Reporters Without Borders (RSF) is relieved and overjoyed by Moroccan journalist and historian Maati Monjib’s release from a prison near Rabat after 20 days on a hunger strike that was putting his life in danger.

Monjib, who also has French citizenship, had begun the hunger strike on 4 March in protest against the one-year prison sentence on charges of “fraud” and “undermining state security” that he received from a court in Rabat on 27 January.


We are delighted to learn that Maati Monjib has been released,” RSF secretary-general Christophe Deloire said. “Both the manifest iniquity of his trial and his state of health demanded it. All of the judicial proceedings against him and other falsely accused Moroccan journalists must be abandoned without delay, before other lives are put in danger.”


Monjib, 59, was freed four days after RSF staff members demonstrated outside the Moroccan embassy in Paris to press demands for his release. Visibly thinner, he emerged at around 8 p.m. yesterday from Al Arjat 2 prison, where he had been held since 29 December. According to the information currently available to RSF, he has not been banned from leaving Morocco.


His lawyers and support committee dispute the legality of the 27 January hearing at which he was sentenced to a year in prison and a fine of 15,000 dirhams (1,400 euros), because it was held in his absence and his lawyers were not even notified that it was taking place, let alone invited to attend. His appeal is due to be heard on 6 April.


The judicial authorities are also due to decide in the next few days whether to prosecute him on another patently trumped-up charge, one of money-laundering, the charge on which he was arrested in late December.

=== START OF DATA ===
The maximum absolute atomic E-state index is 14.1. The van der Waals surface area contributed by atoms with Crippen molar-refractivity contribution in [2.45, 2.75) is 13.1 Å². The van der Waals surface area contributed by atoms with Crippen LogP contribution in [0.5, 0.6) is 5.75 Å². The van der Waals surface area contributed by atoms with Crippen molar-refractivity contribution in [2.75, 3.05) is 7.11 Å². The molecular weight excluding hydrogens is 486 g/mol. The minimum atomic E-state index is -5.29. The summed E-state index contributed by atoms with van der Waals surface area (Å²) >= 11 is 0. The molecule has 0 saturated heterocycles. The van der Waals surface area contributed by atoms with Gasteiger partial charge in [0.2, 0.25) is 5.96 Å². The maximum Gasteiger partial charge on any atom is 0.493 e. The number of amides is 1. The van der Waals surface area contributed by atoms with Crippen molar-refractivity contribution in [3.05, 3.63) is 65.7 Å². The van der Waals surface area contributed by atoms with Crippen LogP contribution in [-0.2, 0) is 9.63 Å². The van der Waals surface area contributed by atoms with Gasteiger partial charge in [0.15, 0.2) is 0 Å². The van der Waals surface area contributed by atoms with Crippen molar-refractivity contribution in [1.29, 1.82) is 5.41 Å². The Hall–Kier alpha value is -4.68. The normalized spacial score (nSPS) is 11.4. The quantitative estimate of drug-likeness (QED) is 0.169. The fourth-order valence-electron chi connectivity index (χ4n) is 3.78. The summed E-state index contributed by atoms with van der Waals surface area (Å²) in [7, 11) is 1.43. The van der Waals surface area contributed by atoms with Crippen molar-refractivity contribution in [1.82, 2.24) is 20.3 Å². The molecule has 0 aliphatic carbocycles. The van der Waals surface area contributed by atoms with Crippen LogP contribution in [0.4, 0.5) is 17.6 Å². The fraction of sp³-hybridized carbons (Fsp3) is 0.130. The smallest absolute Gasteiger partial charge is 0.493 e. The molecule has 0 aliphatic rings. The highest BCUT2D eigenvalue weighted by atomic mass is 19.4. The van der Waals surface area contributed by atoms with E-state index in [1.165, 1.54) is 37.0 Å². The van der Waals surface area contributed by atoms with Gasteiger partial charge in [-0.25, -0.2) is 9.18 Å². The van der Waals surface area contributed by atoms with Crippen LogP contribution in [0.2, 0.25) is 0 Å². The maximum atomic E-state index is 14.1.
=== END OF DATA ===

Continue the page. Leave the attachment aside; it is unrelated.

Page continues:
Monjib is one of Morocco’s leading human rights defenders as well as a respected journalist and columnist. He is a member of the editorial committee of the online and print magazine Zamane and, until his arrest, wrote a column every two weeks for the London-based newspaper Alquds Alarabi.


He founded the Ibn Rochd Centre for Studies and Communication and as the founder of the Moroccan Association for Investigative Journalism (AMJI), he has helped to train more than 450 Moroccan journalists.


The Moroccan authorities have been harassing him for years because of his activities in defence of press freedom and human rights. He previously staged a three-week hunger strike in October 2015 after being banned from leaving the country to attend international conferences.


Morocco is ranked 133rd out of 180 countries in RSF's 2020 World Press Freedom Index.


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Updated on 26.03.2021